Organized criminal groups have no frontiers and they stash their money away in fiscal havens. The need to act was recognized by the more than 120 countries that participated in the negotiations, including the United States, which was heavily involved and supported the participation of the least developed countries in the process in order to have as many countries as possible included.

The treaty also defined corruption, money laundering and a very interesting offense: obstruction of justice. In many countries, especially in Eastern Europe, law enforcement officers, including prosecutors and judges, are often threatened by organized criminal groups. In order to protect them from these kinds of threats, and from bribery and corruption, this offense was introduced into the convention. The negotiators agreed that it is one of the major offenses behind the growth of organized crime. There will accordingly be at least some offenses common to the legal framework of all the participating countries, and which they can all understand.

The Convention also defined some other offenses that fall under the heading of serious crime. It allows a country to request assistance from another country as long as an offense is punishable by four years of imprisonment - provided, of course, that there is a transnational aspect to the offense and it has been committed by an organized criminal group.

Let me illustrate the point by citing a senior French police officer involved in the fight against organized crime. He told me that every day he receives large numbers of requests from other European countries for the identification of owners of mobile telephones. He cannot do that. First, he does not know who will pay for the identification, because the company that provides the name of the owner must be paid. Second, he is not sure that he can provide the information unless a judge requests it. If this is a problem between two countries that are members of the European Union, you can imagine the difficulties there would be at world level.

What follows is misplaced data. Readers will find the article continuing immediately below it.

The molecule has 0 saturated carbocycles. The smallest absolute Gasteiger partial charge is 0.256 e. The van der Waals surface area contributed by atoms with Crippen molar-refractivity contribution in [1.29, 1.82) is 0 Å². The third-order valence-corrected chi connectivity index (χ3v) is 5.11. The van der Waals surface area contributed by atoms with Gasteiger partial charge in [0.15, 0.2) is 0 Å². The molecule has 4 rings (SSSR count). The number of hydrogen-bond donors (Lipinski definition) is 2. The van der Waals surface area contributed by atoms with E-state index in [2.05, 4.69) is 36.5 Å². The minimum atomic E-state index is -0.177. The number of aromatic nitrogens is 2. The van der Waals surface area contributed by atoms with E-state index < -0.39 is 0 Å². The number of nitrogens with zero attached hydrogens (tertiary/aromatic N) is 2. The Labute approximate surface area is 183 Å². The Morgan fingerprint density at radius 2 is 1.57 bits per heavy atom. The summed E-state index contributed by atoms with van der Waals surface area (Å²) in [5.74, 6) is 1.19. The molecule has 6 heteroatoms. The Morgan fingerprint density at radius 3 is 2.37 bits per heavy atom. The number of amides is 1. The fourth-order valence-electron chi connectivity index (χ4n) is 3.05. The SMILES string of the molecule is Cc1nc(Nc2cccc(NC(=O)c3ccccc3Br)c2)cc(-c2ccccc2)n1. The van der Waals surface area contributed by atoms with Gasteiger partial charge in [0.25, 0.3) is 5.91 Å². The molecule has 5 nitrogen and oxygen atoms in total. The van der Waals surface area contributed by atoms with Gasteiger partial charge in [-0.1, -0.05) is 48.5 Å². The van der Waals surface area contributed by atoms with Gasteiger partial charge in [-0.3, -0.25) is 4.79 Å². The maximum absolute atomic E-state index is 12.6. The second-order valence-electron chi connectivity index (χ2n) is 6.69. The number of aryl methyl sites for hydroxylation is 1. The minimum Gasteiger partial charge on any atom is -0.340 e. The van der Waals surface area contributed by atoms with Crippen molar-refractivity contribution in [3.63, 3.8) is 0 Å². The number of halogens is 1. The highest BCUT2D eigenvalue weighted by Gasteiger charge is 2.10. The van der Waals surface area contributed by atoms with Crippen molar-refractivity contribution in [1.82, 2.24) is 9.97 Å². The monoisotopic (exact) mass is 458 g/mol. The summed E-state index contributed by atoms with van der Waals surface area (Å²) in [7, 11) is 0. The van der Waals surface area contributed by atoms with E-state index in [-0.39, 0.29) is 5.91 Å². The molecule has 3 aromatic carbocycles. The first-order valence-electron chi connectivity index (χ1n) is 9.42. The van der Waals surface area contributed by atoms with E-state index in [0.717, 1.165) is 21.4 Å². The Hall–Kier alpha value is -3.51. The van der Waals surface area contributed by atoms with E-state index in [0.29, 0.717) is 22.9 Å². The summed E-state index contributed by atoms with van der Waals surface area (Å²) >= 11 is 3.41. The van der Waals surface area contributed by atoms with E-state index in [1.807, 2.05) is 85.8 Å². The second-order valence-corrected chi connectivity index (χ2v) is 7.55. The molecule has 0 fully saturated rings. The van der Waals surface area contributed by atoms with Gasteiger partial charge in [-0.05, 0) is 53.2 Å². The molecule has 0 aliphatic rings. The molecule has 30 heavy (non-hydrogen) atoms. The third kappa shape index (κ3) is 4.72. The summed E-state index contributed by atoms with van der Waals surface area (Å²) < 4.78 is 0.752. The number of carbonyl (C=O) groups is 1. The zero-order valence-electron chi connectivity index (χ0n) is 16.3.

But we now have a solution. Under its provisions for law enforcement cooperation, the transnational organized crime convention allows the identification of the telephone owners, without recourse to a judge when it is not necessary under domestic law.

There remains, however, an important challenge when we talk of law enforcement cooperation. What are we fighting for? What are our goals? Of course, the aim is to fight criminals, but in a certain way. We are fighting for values that are our common heritage in the world, that are embodied in the UN charter. We must always keep these values in mind.

Conventions on issues such as extradition and mutual assistance must also protect the rights of the persons involved in a way that is well defined in international criminal law. Such agreements must not only enhance the capacity to fight crime, but also ensure that, in that fight, due respect is paid to the rights of the individual. That is another reason why UN conventions in these fields are so necessary.

Jean-Paul Laborde is Head of the Terrorism Prevention Service at the United Nations Office of Drugs and Crime. He began his UN career in 1994 as Senior Interregional Adviser with the Crime Prevention and Criminal Justice Program. He then became Chief of the Conventions and Legal Affairs Section at the Centre for International Crime Prevention. He was previously a French prosecutor. This article expresses the personal opinions of the author and does not necessarily reflect the views of the United Nations.


This article was published in European Affairs: Volume number V, Issue number I in the Winter of 2004.